. This talented stylist created some beloved BMWs by David LaChance. Photography courtesy of BMW. For his creation of a generation of handsome, though conservative, designs in the 1980s and ’90s, Claus Luthe has the admiration of many knowledgeable BMW fans today. In fact, he’s responsible for the styling of many enthusiasts’ favorite BMWs: the 3 series 1982 and 1990, the 5 series of 1981 and 1987, the 7 series of 1986 and the flagship #BMW-8-series
coupe of 1989.
That would be enough for any designer’s legacy, but Luthe has another major credit: the hugely influential NSU-Ro80 , the star of the #1967-Frankfurt-Motor-Show
and the winner of that year’s European Car of the Year award. Even more impressive, the Ro80 was the first design that Luthe could claim was entirely his own. Luthe was born December 8, 1932, in Wuppertal, in Germany’s North Rhine-Westphalia district. He was the second of five children, the son of a cabinetmaker. His father was conscripted into the Wehrmacht, and died on the eastern front in 1944; Luthe was 11.
He had wanted to become an architect, like his older brother, but instead became apprenticed to Karosserie Voll, a Würzburg coachbuilding firm, working on bus designs. As a young man, he was a great admirer of Harley Earl and Bill Mitchell at GM. “I loved the show cars they did,” he told the magazine BMWcar in 2003. “You know, I used to spend hours drawing them from photos in the car magazines. That’s what inspired me to study to become a car designer and modeler.” After six years with Voll, he got a job at the German branch of Fiat, where his major contribution was to restyle the nose of the Fiat 500 for the local market.
In 1958, Luthe made the jump to NSU in Neckarsulm, where his first major task was to style the Prinz 4, the second generation of the company’s rival to the Volkswagen Sedan. When NSU launched the world’s first rotary-powered production car, the Spider, it wore a body styled by Luthe. The Ro80 project was a reflection of NSU’s high aspirations, meant as a direct competitor to Mercedes-Benz. Luthe had a free hand in the styling, and created a legend. With its low nose, high tail, airy greenhouse and clean lines, this aerodynamic wedge influenced designers everywhere. Unfortunately, the sedan was let down by its Wankel powerplant, and the cost of warranty claims led to the company’s takeover by VW.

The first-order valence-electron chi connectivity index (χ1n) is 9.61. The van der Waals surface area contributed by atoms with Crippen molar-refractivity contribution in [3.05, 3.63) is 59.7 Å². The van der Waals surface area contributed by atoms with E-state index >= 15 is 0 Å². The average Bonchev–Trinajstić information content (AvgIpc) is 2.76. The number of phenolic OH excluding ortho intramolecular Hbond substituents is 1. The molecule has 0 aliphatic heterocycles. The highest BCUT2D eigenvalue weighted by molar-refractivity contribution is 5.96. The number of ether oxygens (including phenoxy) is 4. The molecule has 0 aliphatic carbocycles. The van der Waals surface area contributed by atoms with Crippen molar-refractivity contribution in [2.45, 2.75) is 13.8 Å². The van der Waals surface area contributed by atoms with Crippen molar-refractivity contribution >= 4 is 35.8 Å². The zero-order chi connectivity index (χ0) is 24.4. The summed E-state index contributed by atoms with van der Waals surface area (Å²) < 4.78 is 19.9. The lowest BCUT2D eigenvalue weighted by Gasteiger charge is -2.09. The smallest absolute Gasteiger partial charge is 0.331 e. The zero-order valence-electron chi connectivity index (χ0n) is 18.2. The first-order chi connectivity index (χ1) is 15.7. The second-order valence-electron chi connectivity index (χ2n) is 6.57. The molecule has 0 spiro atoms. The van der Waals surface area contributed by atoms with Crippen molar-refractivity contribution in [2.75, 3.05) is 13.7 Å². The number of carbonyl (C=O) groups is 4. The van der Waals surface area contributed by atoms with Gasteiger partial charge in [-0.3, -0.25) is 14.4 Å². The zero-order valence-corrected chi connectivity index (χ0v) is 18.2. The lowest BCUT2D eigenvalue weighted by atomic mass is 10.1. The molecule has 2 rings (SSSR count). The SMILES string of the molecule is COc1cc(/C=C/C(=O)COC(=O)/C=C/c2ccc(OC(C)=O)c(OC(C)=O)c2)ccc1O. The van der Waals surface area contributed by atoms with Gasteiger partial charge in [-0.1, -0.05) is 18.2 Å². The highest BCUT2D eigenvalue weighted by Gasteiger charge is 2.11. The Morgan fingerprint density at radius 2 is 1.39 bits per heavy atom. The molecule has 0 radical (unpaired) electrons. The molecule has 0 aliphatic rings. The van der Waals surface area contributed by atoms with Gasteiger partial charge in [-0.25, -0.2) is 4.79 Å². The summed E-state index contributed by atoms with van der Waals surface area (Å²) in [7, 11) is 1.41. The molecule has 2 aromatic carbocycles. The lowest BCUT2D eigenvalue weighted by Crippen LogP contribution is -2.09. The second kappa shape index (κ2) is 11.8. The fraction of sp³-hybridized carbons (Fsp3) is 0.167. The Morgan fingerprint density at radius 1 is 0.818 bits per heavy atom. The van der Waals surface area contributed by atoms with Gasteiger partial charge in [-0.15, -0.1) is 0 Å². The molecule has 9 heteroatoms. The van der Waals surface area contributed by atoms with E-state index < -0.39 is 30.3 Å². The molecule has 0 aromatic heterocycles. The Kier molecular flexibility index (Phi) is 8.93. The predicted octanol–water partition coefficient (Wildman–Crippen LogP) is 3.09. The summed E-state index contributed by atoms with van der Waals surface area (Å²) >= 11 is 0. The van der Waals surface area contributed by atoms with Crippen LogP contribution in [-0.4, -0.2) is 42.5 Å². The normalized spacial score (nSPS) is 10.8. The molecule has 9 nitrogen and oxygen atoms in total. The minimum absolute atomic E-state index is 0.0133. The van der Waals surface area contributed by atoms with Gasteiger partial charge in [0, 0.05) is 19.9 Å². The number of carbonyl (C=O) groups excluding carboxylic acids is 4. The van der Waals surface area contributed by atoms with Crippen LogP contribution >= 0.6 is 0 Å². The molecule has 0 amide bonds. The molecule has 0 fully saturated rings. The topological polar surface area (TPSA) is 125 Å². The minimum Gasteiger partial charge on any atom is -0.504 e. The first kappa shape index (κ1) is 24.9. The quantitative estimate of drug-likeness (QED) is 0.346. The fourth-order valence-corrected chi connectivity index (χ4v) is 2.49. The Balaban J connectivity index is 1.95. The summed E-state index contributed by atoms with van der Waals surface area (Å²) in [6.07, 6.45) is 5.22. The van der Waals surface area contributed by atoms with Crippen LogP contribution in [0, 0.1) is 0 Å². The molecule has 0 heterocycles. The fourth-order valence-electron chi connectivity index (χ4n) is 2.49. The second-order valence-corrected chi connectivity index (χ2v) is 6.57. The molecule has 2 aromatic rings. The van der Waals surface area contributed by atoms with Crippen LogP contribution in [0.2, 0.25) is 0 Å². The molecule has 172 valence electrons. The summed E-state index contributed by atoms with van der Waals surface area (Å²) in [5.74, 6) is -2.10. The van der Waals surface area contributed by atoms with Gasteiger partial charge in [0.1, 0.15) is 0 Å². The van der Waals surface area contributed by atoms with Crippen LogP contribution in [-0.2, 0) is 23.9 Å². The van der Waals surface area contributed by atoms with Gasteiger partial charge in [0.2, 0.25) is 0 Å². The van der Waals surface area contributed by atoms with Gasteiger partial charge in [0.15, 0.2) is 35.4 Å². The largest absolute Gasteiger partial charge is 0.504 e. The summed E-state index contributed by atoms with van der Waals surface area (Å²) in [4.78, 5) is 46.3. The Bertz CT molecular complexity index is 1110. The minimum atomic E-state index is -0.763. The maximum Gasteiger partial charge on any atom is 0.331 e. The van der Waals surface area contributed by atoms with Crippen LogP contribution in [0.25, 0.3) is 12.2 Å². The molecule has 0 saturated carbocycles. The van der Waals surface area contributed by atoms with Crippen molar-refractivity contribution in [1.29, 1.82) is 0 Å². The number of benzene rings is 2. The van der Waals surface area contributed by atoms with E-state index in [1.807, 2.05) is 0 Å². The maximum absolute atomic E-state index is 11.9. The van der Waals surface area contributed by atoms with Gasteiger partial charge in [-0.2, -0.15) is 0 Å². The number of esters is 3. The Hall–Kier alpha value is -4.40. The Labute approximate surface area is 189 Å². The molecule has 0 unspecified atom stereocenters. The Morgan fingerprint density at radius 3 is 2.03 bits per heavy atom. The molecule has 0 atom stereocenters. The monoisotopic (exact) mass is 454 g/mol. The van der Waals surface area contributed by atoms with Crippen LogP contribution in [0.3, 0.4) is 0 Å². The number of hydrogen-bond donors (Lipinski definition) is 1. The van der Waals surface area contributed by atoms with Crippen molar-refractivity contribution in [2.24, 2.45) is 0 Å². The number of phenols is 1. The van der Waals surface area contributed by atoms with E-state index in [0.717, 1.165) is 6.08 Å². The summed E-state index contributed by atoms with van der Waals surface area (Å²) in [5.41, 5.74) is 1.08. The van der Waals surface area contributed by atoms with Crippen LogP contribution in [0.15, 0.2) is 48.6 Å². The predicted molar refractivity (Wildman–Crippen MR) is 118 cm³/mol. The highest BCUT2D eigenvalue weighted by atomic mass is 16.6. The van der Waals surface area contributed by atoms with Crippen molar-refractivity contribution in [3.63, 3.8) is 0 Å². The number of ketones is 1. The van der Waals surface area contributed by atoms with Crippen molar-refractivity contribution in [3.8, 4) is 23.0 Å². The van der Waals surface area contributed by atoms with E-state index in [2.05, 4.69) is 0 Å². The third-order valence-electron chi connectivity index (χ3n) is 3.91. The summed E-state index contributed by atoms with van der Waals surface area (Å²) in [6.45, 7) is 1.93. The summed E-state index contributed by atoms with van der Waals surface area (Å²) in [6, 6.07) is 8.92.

Wolfsburg inherited both Luthe and one of his last designs for NSU, the K70 sedan, which became VW’s first front-wheel drive car. He designed the Audi 50, which was the basis of the firstgeneration Polo, and laid the groundwork for he 80/90/4000 cars. He was recruited by BMW in 1976 to succeed Paul Bracq as chief designer. His old bosses at Audi were unhappy, but Luthe had the opportunity to significantly expand BMW’s design studios, adding 70 positions to what had been a 30-member team.
His first work would be to finish up the design of the secondgeneration 5 series, the E28. The press criticized it for its lack of daring, but Luthe was unapologetic about his careful approach. “We do not have to create models that are radically different from the ones they replace,” he told BMWcar. “To maintain our tradition, we do not need to design ‘way out’ designs. The important thing to keep in mind is to make sure there is continuity from the old model to the new model.” Under his guidance, boxiness evolved into elegance and refinement, and BMW sales soared. On Good Friday 1990 came a shocking turn of events: Luthe stabbed and killed his 33-year-old son, Ulrich, after an argument. Ulrich, the first of Claus and Gertrude Luthe’s four children, had become increasingly addicted to alcohol and pills; the stabbing was the culmination of years of conflict. Luthe was convicted of manslaughter, but was not required to serve his full 33-month jail sentence.
After Luthe’s release, #BMW
offered to take him back, but he instead chose to retire. In his later years, he was a valued member and enthusiastic supporter of many #NSU-Ro80
clubs. Luthe died in Munich on March 17, 2008.